Only a few states in the world are more decentralized than Switzerland. Although the country is small (41,285 square kilometres with 8,4 million inhabitants), it is politically divided into 26 cantons (equivalent to the “Länder” in Germany or the “States” in the USA) and 2,255 municipalities (“Gemeinden” in German).
Better said: the Swiss Confederation is the ultimate form of a bottom-up federal state, being the expression of the transfer of sovereignty from 26 cantons to the superior (national) level. In bottom-up federalism, institutional powers rise from the base and are transfered to the “superior” level. In a top-down approach, institutional powers are distributed from the top to the “lower” levels of the state, considered merely as administrative subdivisions.
The institutional mechanisms between Confederation, cantons and communes are quite complex. This complexity is even increased by Switzerland’s successful open-economy policy, which has to be supported by many international agreements. These sophisticated interactions have a cost, and public policies sometimes suffer from slowness and inertia. However, these transaction costs (as economists would call them) are more than counterbalanced by fundamental advantages.
Switzerland’s federal state structure enjoys a high degree of acceptance among Swiss citizens. The feeling of proximity between citizens and state is reinforced by the fact that real decisional powers can still be exercised at local and cantonal levels. To ensure that these powers are backed up by funding, fiscal sovereignty is also largely decentralized: the allocation of the fiscal income needed to cover the public expenses generated by political decisions is, as much as possible, in the hands of the decision-making public institutions.
USA, Canada and Switzerland at the top of regional fiscal autonomy
The 26 Swiss cantons enjoy significant fiscal autonomy, as they are entitled to manage nearly 25% of their total fiscal income (social insurance included).Only Canada (35%) and the USA (19,3%) have similarly high ratios for their own provinces or states.
Federalism measured to this criterion is not very vivid in Switzerland’s neighbouring States. Italy’s “Regioni” benefit from some flexibility, managing 5,5% of their total fiscal income. Although praised as a model of federalism, Germany’s Bundesländer are allowed freedom of choice on only 0,7% of their fiscal revenues, like Austria (0,6%). France (just like the UK) leaves absolutely no leeway to its “Régions” (0%).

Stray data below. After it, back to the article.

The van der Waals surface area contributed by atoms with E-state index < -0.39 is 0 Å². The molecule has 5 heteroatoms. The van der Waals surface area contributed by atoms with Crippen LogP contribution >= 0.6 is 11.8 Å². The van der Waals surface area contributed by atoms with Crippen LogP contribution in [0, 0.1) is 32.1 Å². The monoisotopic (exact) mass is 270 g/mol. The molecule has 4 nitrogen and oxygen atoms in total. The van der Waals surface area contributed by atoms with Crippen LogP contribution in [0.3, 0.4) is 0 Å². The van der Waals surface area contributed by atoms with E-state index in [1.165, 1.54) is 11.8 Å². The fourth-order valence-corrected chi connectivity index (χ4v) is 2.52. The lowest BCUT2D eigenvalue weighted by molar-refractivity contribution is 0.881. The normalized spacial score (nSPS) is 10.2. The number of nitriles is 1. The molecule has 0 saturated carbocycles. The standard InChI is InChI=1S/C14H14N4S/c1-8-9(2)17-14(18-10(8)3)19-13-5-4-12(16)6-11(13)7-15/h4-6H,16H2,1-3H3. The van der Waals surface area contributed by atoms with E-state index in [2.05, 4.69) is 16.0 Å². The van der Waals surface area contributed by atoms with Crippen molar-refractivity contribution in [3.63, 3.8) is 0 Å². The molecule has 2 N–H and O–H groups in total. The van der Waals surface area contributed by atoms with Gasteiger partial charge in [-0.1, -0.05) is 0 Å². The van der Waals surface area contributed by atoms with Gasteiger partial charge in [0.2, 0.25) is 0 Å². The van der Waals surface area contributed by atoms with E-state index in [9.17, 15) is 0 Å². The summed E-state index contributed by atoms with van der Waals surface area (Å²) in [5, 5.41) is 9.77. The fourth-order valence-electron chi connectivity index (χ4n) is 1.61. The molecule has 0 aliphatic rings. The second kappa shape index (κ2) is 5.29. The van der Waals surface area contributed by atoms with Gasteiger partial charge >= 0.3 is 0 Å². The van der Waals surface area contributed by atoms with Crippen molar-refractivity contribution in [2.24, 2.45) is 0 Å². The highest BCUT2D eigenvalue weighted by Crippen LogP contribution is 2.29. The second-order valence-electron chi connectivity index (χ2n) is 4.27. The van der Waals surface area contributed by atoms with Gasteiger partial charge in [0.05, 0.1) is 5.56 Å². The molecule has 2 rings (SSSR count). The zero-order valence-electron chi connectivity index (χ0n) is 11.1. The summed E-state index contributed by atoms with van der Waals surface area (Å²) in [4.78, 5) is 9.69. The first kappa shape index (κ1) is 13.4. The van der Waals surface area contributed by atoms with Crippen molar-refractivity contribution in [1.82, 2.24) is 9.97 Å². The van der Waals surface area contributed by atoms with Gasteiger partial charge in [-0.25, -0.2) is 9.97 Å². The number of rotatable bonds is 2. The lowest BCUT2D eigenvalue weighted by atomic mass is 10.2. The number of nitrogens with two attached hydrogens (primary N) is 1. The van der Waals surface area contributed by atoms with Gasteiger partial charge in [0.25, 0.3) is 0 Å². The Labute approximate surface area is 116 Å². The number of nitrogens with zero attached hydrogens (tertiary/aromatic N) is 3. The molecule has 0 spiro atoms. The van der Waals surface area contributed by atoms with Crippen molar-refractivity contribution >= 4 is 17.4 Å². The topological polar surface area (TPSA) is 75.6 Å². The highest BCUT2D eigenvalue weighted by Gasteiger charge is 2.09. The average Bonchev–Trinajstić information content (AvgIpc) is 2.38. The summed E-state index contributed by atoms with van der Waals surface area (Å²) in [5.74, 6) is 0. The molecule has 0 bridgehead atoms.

Switzerland’s financial federalism is based on fiscal competition
Switzerland’s 26 cantons are largely free to decide on their own fiscal policy, especially tax rates on individual incomes and corporate profits. Switzerland thus favors a fiscal competition system between federated entities, in which each canton decides by itself what role the tax system should play in the canton’s overall economic attractiveness. This institutional competition limits the state’s fiscal appetite and creates incentives for a sound allocation of public spending. It also allows comparison and benchmarking between the cantons, encouraging the spread of the most efficient regional solutions. Ultimately, it fosters public innovation, as each canton has the leeway to try policies on its own.
The Swiss preference for fiscal competition and competitive federalism is not always well understood. Inside the country, critical voices regularly appeal for centralized fiscal solutions and limitations (or prohibition) of any fiscal competition, perceived to be “unfair”. Those critics are in line with the strong EU trend to harmonize tax rates and fiscal systems within the EU. However, fiscal centralization does not lead to more tax fairness between countries, or increased efficiency of public expenses. Moreover, it reinforces the perception that the federal states and regions are deprived of their competencies. Ultimately, this creates the perception of a democratic loss.